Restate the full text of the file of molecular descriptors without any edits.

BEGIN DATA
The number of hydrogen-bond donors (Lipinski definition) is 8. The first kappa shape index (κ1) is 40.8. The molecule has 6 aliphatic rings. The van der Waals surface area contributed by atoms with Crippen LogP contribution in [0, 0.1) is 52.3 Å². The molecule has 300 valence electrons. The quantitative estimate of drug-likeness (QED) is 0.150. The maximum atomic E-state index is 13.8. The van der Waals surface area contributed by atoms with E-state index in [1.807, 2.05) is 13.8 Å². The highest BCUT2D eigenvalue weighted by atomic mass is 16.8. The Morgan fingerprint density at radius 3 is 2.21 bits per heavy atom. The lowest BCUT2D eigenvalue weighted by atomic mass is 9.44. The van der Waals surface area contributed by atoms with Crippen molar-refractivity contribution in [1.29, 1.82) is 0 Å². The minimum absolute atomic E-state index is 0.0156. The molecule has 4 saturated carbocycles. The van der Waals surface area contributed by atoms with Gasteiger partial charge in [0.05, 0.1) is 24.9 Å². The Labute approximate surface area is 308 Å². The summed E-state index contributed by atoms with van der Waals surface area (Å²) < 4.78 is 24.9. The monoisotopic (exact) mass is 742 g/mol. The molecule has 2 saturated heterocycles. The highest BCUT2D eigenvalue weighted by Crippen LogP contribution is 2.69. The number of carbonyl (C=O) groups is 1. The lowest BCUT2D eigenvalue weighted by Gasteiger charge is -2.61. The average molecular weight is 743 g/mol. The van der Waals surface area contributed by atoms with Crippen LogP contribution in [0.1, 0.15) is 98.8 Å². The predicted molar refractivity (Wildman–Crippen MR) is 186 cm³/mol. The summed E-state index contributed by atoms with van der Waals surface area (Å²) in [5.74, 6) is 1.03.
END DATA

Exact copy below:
The number of hydrogen-bond donors (Lipinski definition) is 8. The first kappa shape index (κ1) is 40.8. The molecule has 6 aliphatic rings. The van der Waals surface area contributed by atoms with Crippen LogP contribution in [0, 0.1) is 52.3 Å². The molecule has 300 valence electrons. The quantitative estimate of drug-likeness (QED) is 0.150. The maximum atomic E-state index is 13.8. The van der Waals surface area contributed by atoms with E-state index in [1.807, 2.05) is 13.8 Å². The highest BCUT2D eigenvalue weighted by atomic mass is 16.8. The Morgan fingerprint density at radius 3 is 2.21 bits per heavy atom. The lowest BCUT2D eigenvalue weighted by atomic mass is 9.44. The van der Waals surface area contributed by atoms with Crippen molar-refractivity contribution in [1.29, 1.82) is 0 Å². The minimum absolute atomic E-state index is 0.0156. The molecule has 4 saturated carbocycles. The van der Waals surface area contributed by atoms with Gasteiger partial charge in [0.05, 0.1) is 24.9 Å². The Labute approximate surface area is 308 Å². The summed E-state index contributed by atoms with van der Waals surface area (Å²) < 4.78 is 24.9. The monoisotopic (exact) mass is 742 g/mol. The molecule has 2 saturated heterocycles. The highest BCUT2D eigenvalue weighted by Crippen LogP contribution is 2.69. The number of carbonyl (C=O) groups is 1. The lowest BCUT2D eigenvalue weighted by Gasteiger charge is -2.61. The average molecular weight is 743 g/mol. The van der Waals surface area contributed by atoms with Crippen LogP contribution in [0.1, 0.15) is 98.8 Å². The predicted molar refractivity (Wildman–Crippen MR) is 186 cm³/mol. The summed E-state index contributed by atoms with van der Waals surface area (Å²) in [5.74, 6) is 1.03.